Social expressivity refers to expressions related to communication of affect or emotion. In social and socially assistive robotics, social expressivity has been used for interactions such as expressing the robots emotional state through human-like facial expressions [8, 28, 20], gestures [6], and physical robot poses [5]. In contrast, functional expressivity refers to the robot’s ability to communicate its functional capabilities (e.g., using turn signals to show driving direction). Research into robot expressiveness has explored insights from animation, design, and cognitive psychology [7].

Fig. 1: This work explores how mixed reality robot extensions can enhance low-expressivity robots by adding social gestures. Six mixed reality gestures were developed: (A) facepalm, (B) cheer, (C) shoulder shrug, (D) arm cross, (E) clap, and (F) wave dance.

The importance of expressivity and the mechanical, cost, and safety constraints of physical robots call for exploring new modalities of expression, such as through the use of augmented reality (AR) and mixed reality (MR). AR refers to the ability to project virtual objects onto the real world without adherence to physical reality, while MR refers to virtual objects projected onto the real world while respecting physical reality and reacting to it.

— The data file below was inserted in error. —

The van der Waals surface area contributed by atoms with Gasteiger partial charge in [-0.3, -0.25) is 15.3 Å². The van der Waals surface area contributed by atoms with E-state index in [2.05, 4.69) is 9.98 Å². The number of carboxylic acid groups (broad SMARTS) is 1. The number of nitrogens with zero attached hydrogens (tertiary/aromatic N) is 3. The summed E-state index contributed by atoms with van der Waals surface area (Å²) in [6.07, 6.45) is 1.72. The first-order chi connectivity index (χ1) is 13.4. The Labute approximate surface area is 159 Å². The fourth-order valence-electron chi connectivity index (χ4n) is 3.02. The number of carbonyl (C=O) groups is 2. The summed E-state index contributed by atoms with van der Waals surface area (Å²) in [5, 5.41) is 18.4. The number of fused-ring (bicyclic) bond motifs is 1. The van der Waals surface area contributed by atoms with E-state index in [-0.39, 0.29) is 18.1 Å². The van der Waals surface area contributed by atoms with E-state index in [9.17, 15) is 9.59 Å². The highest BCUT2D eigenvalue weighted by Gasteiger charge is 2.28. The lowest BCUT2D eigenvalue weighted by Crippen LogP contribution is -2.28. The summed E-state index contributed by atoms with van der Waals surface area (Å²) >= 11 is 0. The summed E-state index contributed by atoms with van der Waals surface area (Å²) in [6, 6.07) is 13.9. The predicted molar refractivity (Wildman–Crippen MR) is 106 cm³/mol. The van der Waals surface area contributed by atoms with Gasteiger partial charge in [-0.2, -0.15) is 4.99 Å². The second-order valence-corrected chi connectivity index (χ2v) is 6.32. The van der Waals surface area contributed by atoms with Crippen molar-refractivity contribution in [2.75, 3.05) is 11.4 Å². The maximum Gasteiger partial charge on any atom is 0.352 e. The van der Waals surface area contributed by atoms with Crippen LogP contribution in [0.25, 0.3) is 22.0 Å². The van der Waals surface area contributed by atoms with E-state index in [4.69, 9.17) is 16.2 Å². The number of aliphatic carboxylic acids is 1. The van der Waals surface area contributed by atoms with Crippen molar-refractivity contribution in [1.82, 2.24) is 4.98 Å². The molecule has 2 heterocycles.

Using virtual modalities for robots has led to the emerging field of Augmented Reality Human-Robot Interaction (AR-HRI), which encompasses AR, MR, and virtual reality (VR) robotics. AR-HRI has already had advances in the functional expression of a robot [38, 40] but has not yet explored social expressiveness. Introducing such expressiveness into AR-HRI allows us to leverage the positive aspects of physical robots–embodiment and physical affordances [10]–as well as the positive aspects of mixed reality–overcoming cost, safety, and physical constraints. This works aims to synergize the combined benefits of the two fields by creating mixed reality, socially expressive arms for low social expressivity robots (Fig. 1).